Show simple item record

dc.contributor.authorAlsharman, Mohammad 15:27:36 (GMT) 15:27:36 (GMT)
dc.description.abstractModern learning-based algorithms, powered by advanced deep structured neural nets, have multifacetedly facilitated automated driving platforms, spanning from scene characterization and perception to low-level control and state estimation schemes. Nonetheless, urban autonomous driving is regarded as a challenging application for machine learning (ML) and artificial intelligence (AI) since the learnt driving policies must handle complex multi-agent driving scenarios with indeterministic intentions of road participants. In the case of unsignalized intersections, automating the decision-making process at these safety-critical environments entails comprehending numerous layers of abstractions associated with learning robust driving behaviors to allow the vehicle to drive safely and efficiently. Based on our in-depth investigation, we discern that an efficient, yet safe, decision-making scheme for navigating real-world unsignalized intersections does not exist yet. The state-of-the-art schemes lacked practicality to handle real-life complex scenarios as they utilize Low-fidelity vehicle dynamic models which makes them incapable of simulating the real dynamic motion in real-life driving applications. In addition, the conservative behavior of autonomous vehicles, which often overreact to threats which have low likelihood, degrades the overall driving quality and jeopardizes safety. Hence, enhancing driving behavior is essential to attain agile, yet safe, traversing maneuvers in such multi-agent environments. Therefore, the main goal of conducting this PhD research is to develop high-fidelity learning-based frameworks to enhance the autonomous decision-making process at these safety-critical environments. We focus this PhD dissertation on three correlated and complementary research challenges. In our first research challenge, we conduct an in-depth and comprehensive survey on the state-of-the-art learning-based decision-making schemes with the objective of identifying the main shortcomings and potential research avenues. Based on the research directions concluded, we propose, in Problem II and Problem III, novel learning-based frameworks with the objective of enhancing safety and efficiency at different decision-making levels. In Problem II, we develop a novel sensor-independent state estimation for a safety-critical system in urban driving using deep learning techniques. A neural inference model is developed and trained via deep-learning training techniques to obtain accurate state estimates using indirect measurements of vehicle dynamic states and powertrain states. In Problem III, we propose a novel hierarchical reinforcement learning-based decision-making architecture for learning left-turn policies at four-way unsignalized intersections with feasibility guarantees. The proposed technique involves an integration of two main decision-making layers; a high-level learning-based behavioral planning layer which adopts soft actor-critic principles to learn high-level, non-conservative yet safe, driving behaviors, and a motion planning layer that uses low-level Model Predictive Control (MPC) principles to ensure feasibility of the two-dimensional left-turn maneuver. The high-level layer generates reference signals of velocity and yaw angle for the ego vehicle taking into account safety and collision avoidance with the intersection vehicles, whereas the low-level planning layer solves an optimization problem to track these reference commands considering several vehicle dynamic constraints and ride comfort.en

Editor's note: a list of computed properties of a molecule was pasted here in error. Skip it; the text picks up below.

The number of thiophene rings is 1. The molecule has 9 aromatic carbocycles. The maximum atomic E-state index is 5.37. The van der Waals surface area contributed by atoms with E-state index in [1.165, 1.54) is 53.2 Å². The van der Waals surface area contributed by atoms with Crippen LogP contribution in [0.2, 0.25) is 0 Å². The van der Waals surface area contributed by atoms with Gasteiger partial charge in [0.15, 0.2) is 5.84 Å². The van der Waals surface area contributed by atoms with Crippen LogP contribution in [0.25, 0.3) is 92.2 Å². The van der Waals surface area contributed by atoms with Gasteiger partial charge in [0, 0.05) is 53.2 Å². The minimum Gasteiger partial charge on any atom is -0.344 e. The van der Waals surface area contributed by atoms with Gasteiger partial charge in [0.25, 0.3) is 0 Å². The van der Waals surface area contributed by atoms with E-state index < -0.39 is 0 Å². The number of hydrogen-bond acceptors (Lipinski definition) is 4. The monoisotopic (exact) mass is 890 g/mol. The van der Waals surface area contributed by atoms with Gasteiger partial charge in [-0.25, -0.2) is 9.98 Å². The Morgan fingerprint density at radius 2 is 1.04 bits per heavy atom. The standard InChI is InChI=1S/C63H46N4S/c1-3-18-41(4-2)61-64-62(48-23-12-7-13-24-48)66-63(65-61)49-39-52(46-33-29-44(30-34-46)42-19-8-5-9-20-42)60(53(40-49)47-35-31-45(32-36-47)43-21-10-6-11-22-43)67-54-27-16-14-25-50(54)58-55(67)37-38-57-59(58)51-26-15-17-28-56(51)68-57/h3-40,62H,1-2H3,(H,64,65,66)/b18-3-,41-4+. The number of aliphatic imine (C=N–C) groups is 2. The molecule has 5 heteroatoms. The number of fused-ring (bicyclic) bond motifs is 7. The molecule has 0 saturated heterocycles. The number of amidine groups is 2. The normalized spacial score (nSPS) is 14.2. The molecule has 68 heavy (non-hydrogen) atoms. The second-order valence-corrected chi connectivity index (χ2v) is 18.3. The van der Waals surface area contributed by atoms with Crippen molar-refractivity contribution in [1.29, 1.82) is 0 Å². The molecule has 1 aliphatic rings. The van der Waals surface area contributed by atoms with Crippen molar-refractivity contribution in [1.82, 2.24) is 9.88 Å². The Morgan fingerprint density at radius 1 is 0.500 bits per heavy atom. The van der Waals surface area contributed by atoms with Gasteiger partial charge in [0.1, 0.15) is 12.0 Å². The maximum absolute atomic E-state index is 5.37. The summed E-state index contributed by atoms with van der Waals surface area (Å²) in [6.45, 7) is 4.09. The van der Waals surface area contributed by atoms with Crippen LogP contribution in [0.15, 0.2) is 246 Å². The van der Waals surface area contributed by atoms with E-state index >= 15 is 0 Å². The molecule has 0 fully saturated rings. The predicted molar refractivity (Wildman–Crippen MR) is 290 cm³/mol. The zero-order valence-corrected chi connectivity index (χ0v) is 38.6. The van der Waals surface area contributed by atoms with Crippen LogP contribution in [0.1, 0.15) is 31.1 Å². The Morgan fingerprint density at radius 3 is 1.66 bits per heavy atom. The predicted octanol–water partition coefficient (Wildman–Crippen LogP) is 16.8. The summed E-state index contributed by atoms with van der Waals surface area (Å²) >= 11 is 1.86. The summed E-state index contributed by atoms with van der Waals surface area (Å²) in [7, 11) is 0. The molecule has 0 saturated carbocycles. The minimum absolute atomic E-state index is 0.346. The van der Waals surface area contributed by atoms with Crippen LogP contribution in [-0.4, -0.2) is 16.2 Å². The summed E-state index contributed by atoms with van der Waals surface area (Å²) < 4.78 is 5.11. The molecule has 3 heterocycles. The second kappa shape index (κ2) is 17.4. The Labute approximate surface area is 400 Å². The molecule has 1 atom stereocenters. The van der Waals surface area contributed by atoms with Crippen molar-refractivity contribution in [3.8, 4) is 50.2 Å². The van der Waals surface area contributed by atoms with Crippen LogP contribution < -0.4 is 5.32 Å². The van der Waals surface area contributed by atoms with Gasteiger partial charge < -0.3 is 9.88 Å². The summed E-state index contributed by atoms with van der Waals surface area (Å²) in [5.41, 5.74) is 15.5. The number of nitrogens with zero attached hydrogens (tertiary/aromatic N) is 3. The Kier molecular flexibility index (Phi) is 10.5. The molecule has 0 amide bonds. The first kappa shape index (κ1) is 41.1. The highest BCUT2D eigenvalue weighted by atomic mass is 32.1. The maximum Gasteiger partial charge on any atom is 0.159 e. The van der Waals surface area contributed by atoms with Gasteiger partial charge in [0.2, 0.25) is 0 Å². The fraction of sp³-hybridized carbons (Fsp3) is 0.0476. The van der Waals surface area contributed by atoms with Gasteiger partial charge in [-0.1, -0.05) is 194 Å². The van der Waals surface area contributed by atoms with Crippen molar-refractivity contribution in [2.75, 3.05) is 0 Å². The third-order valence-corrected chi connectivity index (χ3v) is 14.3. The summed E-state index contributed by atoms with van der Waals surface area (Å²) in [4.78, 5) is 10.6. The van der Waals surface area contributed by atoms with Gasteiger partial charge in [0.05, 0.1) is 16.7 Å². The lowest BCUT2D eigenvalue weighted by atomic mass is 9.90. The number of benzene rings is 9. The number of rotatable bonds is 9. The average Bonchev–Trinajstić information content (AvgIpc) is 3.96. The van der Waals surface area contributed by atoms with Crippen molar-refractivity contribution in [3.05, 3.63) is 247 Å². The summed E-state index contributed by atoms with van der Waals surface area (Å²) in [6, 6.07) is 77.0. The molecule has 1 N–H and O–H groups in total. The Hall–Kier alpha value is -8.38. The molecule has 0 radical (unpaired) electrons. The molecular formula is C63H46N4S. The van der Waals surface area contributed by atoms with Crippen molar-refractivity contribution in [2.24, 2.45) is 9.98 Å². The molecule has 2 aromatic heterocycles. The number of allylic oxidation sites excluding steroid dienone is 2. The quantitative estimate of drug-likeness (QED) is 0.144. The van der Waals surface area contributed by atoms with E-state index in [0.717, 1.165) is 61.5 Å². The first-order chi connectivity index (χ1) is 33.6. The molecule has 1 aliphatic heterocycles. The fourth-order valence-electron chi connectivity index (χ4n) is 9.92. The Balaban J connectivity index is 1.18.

dc.publisherUniversity of Waterlooen
dc.subjectAutonomous Vehiclesen
dc.subjectReinforcement learningen
dc.subjectDeep learningen
dc.subjectDecision makingen
dc.subjectBehavioral Planningen
dc.titleTowards Learning Feasible Hierarchical Decision-Making Policies in Urban Autonomous Drivingen
dc.typeDoctoral Thesisen
dc.pendingfalse and Computer Engineeringen and Computer Engineeringen of Waterlooen
uws-etd.degreeDoctor of Philosophyen
uws.contributor.advisorRayside, Derek
uws.contributor.advisorMelek, William
uws.contributor.affiliation1Faculty of Engineeringen

Files in this item


This item appears in the following Collection(s)

Show simple item record


University of Waterloo Library
200 University Avenue West
Waterloo, Ontario, Canada N2L 3G1
519 888 4883

All items in UWSpace are protected by copyright, with all rights reserved.

DSpace software

Service outages